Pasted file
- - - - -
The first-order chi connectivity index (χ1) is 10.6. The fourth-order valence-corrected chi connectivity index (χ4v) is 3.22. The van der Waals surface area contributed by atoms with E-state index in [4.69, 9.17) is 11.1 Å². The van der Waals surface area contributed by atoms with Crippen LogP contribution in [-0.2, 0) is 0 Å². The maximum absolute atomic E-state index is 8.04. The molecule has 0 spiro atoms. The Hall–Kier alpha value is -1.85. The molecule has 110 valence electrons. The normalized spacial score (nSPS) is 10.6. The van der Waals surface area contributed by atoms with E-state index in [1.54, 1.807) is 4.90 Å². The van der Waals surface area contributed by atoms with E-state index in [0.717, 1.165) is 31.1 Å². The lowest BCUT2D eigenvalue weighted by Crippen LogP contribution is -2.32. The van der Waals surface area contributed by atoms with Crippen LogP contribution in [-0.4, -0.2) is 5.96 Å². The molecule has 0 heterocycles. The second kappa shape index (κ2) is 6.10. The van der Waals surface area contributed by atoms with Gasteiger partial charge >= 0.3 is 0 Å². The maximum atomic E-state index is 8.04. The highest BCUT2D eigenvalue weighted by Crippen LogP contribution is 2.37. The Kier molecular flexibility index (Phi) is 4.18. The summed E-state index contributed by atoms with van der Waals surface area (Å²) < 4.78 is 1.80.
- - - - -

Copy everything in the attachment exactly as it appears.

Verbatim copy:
The first-order chi connectivity index (χ1) is 10.6. The fourth-order valence-corrected chi connectivity index (χ4v) is 3.22. The van der Waals surface area contributed by atoms with E-state index in [4.69, 9.17) is 11.1 Å². The van der Waals surface area contributed by atoms with Crippen LogP contribution in [-0.2, 0) is 0 Å². The maximum absolute atomic E-state index is 8.04. The molecule has 0 spiro atoms. The Hall–Kier alpha value is -1.85. The molecule has 110 valence electrons. The normalized spacial score (nSPS) is 10.6. The van der Waals surface area contributed by atoms with E-state index in [1.54, 1.807) is 4.90 Å². The van der Waals surface area contributed by atoms with E-state index in [0.717, 1.165) is 31.1 Å². The lowest BCUT2D eigenvalue weighted by Crippen LogP contribution is -2.32. The van der Waals surface area contributed by atoms with Crippen LogP contribution in [-0.4, -0.2) is 5.96 Å². The molecule has 0 heterocycles. The second kappa shape index (κ2) is 6.10. The van der Waals surface area contributed by atoms with Gasteiger partial charge >= 0.3 is 0 Å². The maximum atomic E-state index is 8.04. The highest BCUT2D eigenvalue weighted by Crippen LogP contribution is 2.37. The Kier molecular flexibility index (Phi) is 4.18. The summed E-state index contributed by atoms with van der Waals surface area (Å²) < 4.78 is 1.80.